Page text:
Funerary Structure FS1

Funerary structure FS1 is situated 16 m north of the walled pillar on the opposite side of the motorable track that runs through GyamngönGyam sngon. This highly degraded structure appears to have consisted of both an outer and inner enclosure. The square inner enclosure (2.5 m by 2.7 m) seems to have been aligned in the cardinal directions. It contains stones that are flush with the ground surface or slightly elevated above it.

Funerary Structure FS2

Funerary structure FS2 is situated 154 m west-northwest of the walled pillar. This quadrate funerary enclosure was established on sandy ground, and its walls appear to be aligned in the cardinal directions. FS2 measures approximately 4 m by 5 m. Its north wall (50 cm thick) is the most intact. It is composed of double-course blocks and slabs (15 cm to 40 cm long) set into the ground edgewise. These stones are level with the ground surface or project above it to a maximum height of 15 cm. The south wall fragment (2.8 m long) consists of a single line of stones (30 cm to 60 cm long) embedded in the ground, which protrude about 10 cm above ground level. The west wall has been nearly destroyed. The east wall has only one or two in situ stones remaining. Inside the enclosure there is a single-course slab-wall inner enclosure, which measures 1.5 m (north-south) by 1 m (east-west). Perhaps marking the location of a burial chamber, the four walls of the inner enclosure are mostly intact. The north and south walls are composed of smaller stones that project about 10 cm from the ground surface. The east and west walls are each dominated by a slab about 50 cm in length. This inner enclosure is situated 1.1 m from the inner edge of the south wall of the outer enclosure, 1.4 m from the north wall, 2.2 m from the east wall, and 1 m from the west wall of the outer enclosure.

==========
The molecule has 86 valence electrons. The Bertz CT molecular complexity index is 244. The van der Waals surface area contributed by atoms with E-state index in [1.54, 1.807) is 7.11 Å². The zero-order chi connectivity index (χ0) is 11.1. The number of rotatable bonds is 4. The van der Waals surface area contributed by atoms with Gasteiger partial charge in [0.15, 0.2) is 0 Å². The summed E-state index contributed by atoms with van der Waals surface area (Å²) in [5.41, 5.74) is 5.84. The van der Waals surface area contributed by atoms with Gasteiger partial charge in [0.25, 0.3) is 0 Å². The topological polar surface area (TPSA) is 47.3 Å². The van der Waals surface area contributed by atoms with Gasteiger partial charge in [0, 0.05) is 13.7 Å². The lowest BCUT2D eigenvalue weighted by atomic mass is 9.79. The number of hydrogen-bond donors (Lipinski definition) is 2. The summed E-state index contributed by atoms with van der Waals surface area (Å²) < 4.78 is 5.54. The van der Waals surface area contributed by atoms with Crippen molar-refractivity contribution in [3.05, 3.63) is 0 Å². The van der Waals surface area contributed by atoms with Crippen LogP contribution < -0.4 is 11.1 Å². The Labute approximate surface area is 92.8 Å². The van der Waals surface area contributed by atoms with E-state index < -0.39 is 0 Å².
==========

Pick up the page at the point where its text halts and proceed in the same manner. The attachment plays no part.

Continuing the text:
Funerary Structure FS3

Funerary structure FS3 is situated 34 m west of the walled pillar. This single-course quadrate enclosure consists of variable-length blocks and slabs (up to 60 cm long), which are level with the ground surface or which project above it a maximum height of 10 cm. The north wall of FS3 has been destroyed by the local road. The south wall (5.1 m long) has an east-west axis. The west wall appears to be double-course and has been reduced to 4 m in length. Some of the west wall was cut by the road. The east wall of the enclosure was almost completely destroyed by the road. The highly fragmentary south wall appears to be of the double-course variety. Between FS3 and the walled pillar there is a small unused corral, consisting of a ring of stones. This structure was probably built with stones extracted from the funerary structures.

Funerary Structure FS4

Funerary structure FS4 (4.7 m by 4.2 m) is situated roughly 200 m north of the walled pillar (34.137΄ / 20. 543΄). This quadrate enclosure is highly deteriorated. It appears to have been aligned in the cardinal directions. The perimeter walls are composed of variable length-blocks and slabs that project a maximum of 25 cm above ground level. In the north wall there is an insecurely fixed slab 80 cm in length. There also appears to have been an inner enclosure that is offset towards the west wall of the outer enclosure.


Note Citation for Page

John Vincent Bellezza, (Charlottesville, VA: Tibetan & Himalayan Library, 2010), .

Bibliographic Citation

John Vincent Bellezza. . Charlottesville, VA: Tibetan & Himalayan Library, 2010.